Public Shaming and How a Single Tweet Got Popular Nigerian Developer Kicked Off Google Developer Expert Program

How a Single Tweet Got Nigeria’s Most Popular Developer Kicked Off the Google Developer Expert Program

Prosper Otemuyiwa (AKA Unicodeveloper) is one of the biggest names in the Nigerian developer universe. He’s renowned for not just being a developer, but for also being a great tutor and speaker. He was an early member of the Andela team and has taken part in several developer conferences across the world.

Thanks to his proficiency, he earned his place in the Google Developer Expert (GDE) program in 2016. Now the GDE is a lofty zone recognizing individuals with high level proficiency in one of Google’s different products.

How Public Shaming Ended Prosper’s GDE Tenure

In late May 2018, during the #EndSARS campaign, Mr Prosper tweeted something that will have an adverse effect on his immediate future. A former Andela developer narrated his experience with the Nigerian police and how they pulled his car over for no good reason.

Someone replied: “Are you dressed like a yahoo boy? Why is it only you they stopped on that busy road Pls?”

Infuriated by the response, Mr Prosper replied: “I hope you can keep the same energy if you are out and harassed in the night and people start asking you questions like “Why did you too dress like a whore?”

He however deleted the tweet Within five minutes of posting it for fear of being taken out of context. But this was not before a Google worker took a screenshot of the tweet and reported it to Google. There was no telling what was going to happen next.

In literally the blink of an eye, Mr Prosper got removed from the Google Developer Experts program.

I cringed. I paced the room like a Pogba fan under the curse of Mourinho. I didn’t know how to feel after this happened.

In the new digital world, experiences like this are becoming more frequent as shaming campaigns are becoming more dangerous on social media.

The Dangerous World of Public Shaming

Today, people are quick to report, call out users, retweet or comment on posts without considering the context in which a user is coming from. A simple unintentional tweet can quickly go viral and ruin the lives of people.

Outside of Nigeria, companies and other institutions are increasingly concerned about how employees and other members behave on social media.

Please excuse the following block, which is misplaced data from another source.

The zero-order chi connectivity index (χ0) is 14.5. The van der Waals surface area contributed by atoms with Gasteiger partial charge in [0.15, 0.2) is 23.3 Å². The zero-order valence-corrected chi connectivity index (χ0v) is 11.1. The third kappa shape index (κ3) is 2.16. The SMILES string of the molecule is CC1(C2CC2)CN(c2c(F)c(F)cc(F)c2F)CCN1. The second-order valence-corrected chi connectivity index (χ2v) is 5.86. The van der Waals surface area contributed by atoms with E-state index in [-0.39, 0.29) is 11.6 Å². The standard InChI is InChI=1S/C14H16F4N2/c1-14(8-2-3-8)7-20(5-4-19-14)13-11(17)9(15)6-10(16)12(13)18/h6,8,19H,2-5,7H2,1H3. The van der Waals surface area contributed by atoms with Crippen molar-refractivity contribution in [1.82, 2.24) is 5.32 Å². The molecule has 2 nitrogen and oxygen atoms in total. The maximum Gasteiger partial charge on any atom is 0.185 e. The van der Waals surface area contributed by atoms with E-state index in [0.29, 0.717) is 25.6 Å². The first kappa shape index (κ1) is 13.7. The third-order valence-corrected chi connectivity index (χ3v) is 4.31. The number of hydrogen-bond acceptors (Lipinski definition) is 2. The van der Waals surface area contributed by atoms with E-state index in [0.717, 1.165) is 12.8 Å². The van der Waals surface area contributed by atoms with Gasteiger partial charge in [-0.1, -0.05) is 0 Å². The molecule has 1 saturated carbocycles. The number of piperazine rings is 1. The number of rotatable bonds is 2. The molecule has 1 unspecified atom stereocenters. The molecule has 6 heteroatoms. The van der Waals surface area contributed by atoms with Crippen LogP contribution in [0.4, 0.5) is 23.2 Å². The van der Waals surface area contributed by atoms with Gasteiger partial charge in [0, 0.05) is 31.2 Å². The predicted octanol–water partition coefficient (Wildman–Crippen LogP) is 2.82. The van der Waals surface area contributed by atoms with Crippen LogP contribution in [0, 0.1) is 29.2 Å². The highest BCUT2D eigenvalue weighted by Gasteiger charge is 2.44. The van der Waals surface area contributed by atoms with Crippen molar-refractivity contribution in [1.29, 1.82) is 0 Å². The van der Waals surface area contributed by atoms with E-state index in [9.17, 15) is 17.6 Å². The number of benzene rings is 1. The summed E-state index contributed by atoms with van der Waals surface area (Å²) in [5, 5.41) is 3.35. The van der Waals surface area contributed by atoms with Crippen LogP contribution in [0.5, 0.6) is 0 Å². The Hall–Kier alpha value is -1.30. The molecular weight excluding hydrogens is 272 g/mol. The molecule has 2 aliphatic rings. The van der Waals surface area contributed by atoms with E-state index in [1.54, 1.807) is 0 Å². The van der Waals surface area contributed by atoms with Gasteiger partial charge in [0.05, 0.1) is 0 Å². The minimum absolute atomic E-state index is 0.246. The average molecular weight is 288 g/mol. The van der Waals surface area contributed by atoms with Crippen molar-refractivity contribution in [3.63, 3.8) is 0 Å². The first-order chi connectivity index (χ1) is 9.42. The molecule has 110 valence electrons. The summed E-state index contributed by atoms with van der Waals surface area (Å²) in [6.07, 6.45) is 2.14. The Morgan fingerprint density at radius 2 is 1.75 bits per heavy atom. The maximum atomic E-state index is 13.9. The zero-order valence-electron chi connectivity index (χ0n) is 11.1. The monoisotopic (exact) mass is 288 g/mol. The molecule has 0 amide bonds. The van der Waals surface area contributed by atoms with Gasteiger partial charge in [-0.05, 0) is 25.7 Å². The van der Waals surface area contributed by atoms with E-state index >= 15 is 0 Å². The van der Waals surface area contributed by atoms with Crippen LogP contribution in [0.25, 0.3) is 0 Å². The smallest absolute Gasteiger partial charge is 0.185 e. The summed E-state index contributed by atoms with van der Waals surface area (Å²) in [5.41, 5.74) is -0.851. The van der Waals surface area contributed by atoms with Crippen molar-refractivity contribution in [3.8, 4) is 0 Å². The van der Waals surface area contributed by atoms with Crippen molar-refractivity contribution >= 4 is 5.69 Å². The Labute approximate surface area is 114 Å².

Writing on the New York Times, Jon Ronson, author of So You’ve Been Publicly Shamed’ Delves Into Infamy in the Age of Social Media, shares a particularly interesting example of how public shaming occurs.

A male developer made a joke to another male developer during a conference. “Something about a fictitious piece of hardware that has a really big dongle, a ridiculous dongle. . . . It wasn’t even conversation-level volume.”

After the said joke, a woman sitting in front of them stood up and took their picture. She claims to consider the joke sexist and immediately posted the picture of both male developers on Twitter to her over 9,000 followers, saying: “Not cool. Jokes about . . . ‘big’ dongles right behind me.”

The next day, the developer who made the joke got fired when he got to his office. “I went outside to call my wife. I’m not one to shed tears, but” — he paused — “when I got in the car with my wife I just. . . . I’ve got three kids. Getting fired was terrifying.”

And for the lady who thought she had done alright by publicly shaming him, trolls came for her. Some sent her death threats and others hacked her company’s website. Guess what? Her company fired her too. She went into hiding from the trolls for the rest of the year, says Ronson.

These examples are painful reminders about how destructive public shaming can be.

Public Shaming in Nigeria

But worse, many in Nigeria do not even know the extents to which it can go on to damage the lives of others. In Nigeria, many companies and domestic organisations have not really started paying attention to what employees and others say online.

For instance, during the aforementioned #EndSARS campaign, many called out Yomi Shogunle, an Assistant Commissioner of the Nigerian Police Force, for his truly insensitive comments about the campaign. They called for his sack and, or replacement. Nothing happened. He recently even went into philanthropy, gifting a young child from Sokoto some items after he performed excellently in a debate.

Yet, with the world heavily globalised and the digital economy becoming huge in Nigeria, companies and institutions should no longer ignore what employees do online. Nigerian internet users are not a secluded part of the internet.

Another example that buttresses this is Nigerian author, Tomi Adeyemi’s attempt to shame New York Times best seller Nora Roberts for plagiarizing her book title.

She noted the similarity in the two titles and called her out for not giving her credit. Ms Roberts responded immediately to the damaging claims and said she never even heard about her book before the tweet went viral.

Although both parties have settled the issue, was calling her out on Twitter the right approach?

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